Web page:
What is a Varicocele?

A varicocele is a varicose vein of the testicle and scrotum that may cause pain, testicular atrophy (shrinkage) or fertility problems. Veins contain one-way valves that work to allow blood to flow from the testicles and scrotum back to the heart. When these valves fail, the blood pools and enlarges the veins around the testicle in the scrotum to cause a varicocele. As a treatment, urologists often suggest open surgery (surgical ligation), but at Verona Veins, Dr. Elsie Koh offers varicocele embolization, which is as effective as surgery with less risk, less pain and less recovery time. For the procedure, our physicians make a tiny nick in the skin at the groin using local anesthesia, through which a thin catheter is passed into the femoral vein, directly to the testicular vein. By using coils, balloons, or particles, the blood flow in the vein is blocked, reducing pressure on the varicocele. By embolizing the vein, blood flow is re-directed to other healthy pathways.

Who Has Varicoceles? (Prevalence)

varicocele-embolization-prevalence
  • Approximately 15-17% of men have varicoceles
  • 30-40% of infertile men are affected by varicoceles
  • Highest occurrence is in men aged 15 – 35

 

Varicocele-Male-Scrotum

What are the Symptoms of Varicoceles?

  • Pain – Aching pain when an individual has been standing or sitting for long periods of time and pressure builds up on the affected veins. Typically, painful varicoceles are prominent in size.
  • Fertility Problems – There is an association between varicoceles and infertility. The incidence of varicocele increases to 30 percent in infertile couples. Decreased sperm count, decreased motility of sperm, and an increase in the number of deformed sperm are related to varicoceles. Some experts believe that blocked and enlarged veins around the testes, called varicocele, cause infertility by raising the temperature in the scrotum and decreasing sperm production.
  • Testicular Atrophy – Shrinking of the testicles is another sign of varicocele. Often, once the testicle is repaired, it will return to normal size.

 

How is a Varicocele Diagnosed?

Your diagnosis would be fairly simple through either physical or diagnostic examination.

  • Typical on left side of scrotum
  • Visual physical exam – scrotum looks like a “bag of worms”
  • Testicle can shrink in size (atrophy)

 

When varicoceles are not clearly present, the abnormal blood flow can often be detected with a noninvasive imaging exam, called color flow ultrasound; or through a venogram, an x-ray in which a special dye is injected into the veins to “highlight” blood vessel abnormalities.

Varicocele-Embolization-Catheter-directed

Varicocele Treatment Options

Varicocele Surgery, performed by a urologist, is a common treatment for symptomatic varicocele. However, there is a non-surgical alternative: Varicocele embolization, a minimally-invasive treatment performed by an interventional radiologist, is as effective as surgery with less risk, less pain, and less recovery time. If you are considering surgical treatment, we recommend you also get a second opinion from our physicians to ensure you know all of your treatment options.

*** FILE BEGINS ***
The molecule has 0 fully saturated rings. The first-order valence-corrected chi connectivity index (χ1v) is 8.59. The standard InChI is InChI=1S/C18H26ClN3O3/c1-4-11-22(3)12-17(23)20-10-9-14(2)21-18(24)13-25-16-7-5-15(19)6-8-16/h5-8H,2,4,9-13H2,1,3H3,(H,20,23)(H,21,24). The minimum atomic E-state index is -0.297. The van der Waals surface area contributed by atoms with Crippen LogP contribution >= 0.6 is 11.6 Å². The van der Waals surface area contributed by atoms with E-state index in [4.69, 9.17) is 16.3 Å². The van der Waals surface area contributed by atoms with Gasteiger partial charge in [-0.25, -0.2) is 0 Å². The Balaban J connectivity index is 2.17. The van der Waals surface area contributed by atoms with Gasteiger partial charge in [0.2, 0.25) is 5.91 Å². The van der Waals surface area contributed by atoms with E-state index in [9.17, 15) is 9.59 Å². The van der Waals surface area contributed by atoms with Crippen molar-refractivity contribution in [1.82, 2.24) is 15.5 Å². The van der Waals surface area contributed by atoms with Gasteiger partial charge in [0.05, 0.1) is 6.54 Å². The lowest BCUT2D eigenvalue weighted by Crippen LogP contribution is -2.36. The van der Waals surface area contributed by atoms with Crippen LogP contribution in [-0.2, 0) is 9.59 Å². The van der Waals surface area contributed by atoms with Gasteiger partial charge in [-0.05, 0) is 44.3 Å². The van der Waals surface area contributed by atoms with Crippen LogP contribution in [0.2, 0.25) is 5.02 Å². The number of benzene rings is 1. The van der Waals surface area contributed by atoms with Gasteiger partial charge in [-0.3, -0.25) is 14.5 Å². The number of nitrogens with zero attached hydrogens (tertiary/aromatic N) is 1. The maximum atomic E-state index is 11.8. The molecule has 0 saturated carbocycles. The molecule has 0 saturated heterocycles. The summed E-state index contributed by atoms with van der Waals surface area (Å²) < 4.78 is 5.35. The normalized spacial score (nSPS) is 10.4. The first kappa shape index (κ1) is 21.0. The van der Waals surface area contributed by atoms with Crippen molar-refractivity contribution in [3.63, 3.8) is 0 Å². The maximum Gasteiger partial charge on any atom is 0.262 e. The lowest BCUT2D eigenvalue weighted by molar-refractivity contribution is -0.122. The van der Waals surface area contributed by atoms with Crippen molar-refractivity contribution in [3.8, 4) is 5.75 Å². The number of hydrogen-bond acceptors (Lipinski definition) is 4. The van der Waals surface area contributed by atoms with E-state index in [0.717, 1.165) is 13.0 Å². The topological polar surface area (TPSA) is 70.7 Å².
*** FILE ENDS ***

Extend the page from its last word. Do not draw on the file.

Varicocele Embolization (Varicocele Treatment without Surgery)

Varicocele embolization is a non-surgical, outpatient varicocele treatment performed by an interventional radiologist using imaging to guide catheters or other instruments inside the body. Through mild IV sedation and local anesthesia, you will be relaxed and pain-free during the approximately two-hour procedure.

For the procedure, an interventional radiologist will make a tiny nick in your skin at the groin through which a thin catheter (much like a piece of spaghetti) is passed into the femoral vein, directly to the testicular vein. The physician then injects contrast dye to provide direct visualization of the veins so he/she can map out exactly where the problem is and where to embolize or block the vein.

By using coils, balloons, or particles, the interventional radiologist blocks the blood flow in the vein, which reduces pressure on the varicocele. By embolizing the vein, blood flow is re-directed to other healthy pathways. Essentially, the incompetent vein is “shut off” internally by preventing blood flow, accomplishing what the urologist does, but without surgery.

former-varicocele-patient-improving-fertility

Effectiveness of Varicocele Embolization

Varicocele embolization is equally effective in improving male infertility and costs about the same as varicocele surgery. Pregnancy rates and recurrence rates are comparable to those following surgical varicocelectomy.

varicocele-recovery

Varicocele Embolization Recovery Time

  • Average of one to two days for complete recovery for embolization, compared to two to three weeks for surgery
  • Twenty-four percent of surgical ligation patients required overnight hospital stay, compared to none for embolization
benefits-of-varicocele-embolization

Benefits of Varicocele Embolization

  • No surgical incision in the scrotal area
  • Effective as surgery, as measured by improvement in semen analysis and pregnancy rates
  • Less recovery time – patients are able to return to normal daily activities immediately and without hospital admittance
  • A patient with varicoceles on both sides can have them fixed simultaneously through one vein puncture site, compared to surgery, which requires two separate open incisions
  • No general anesthesia
  • No sutures
  • No infections
  • Cost-effective

Want to see a Physician about Varicocele Embolization in the North Jersey area?

Request an appointment today and meet with one of our board certified physicians in our convenient Woodland Park, NJ location.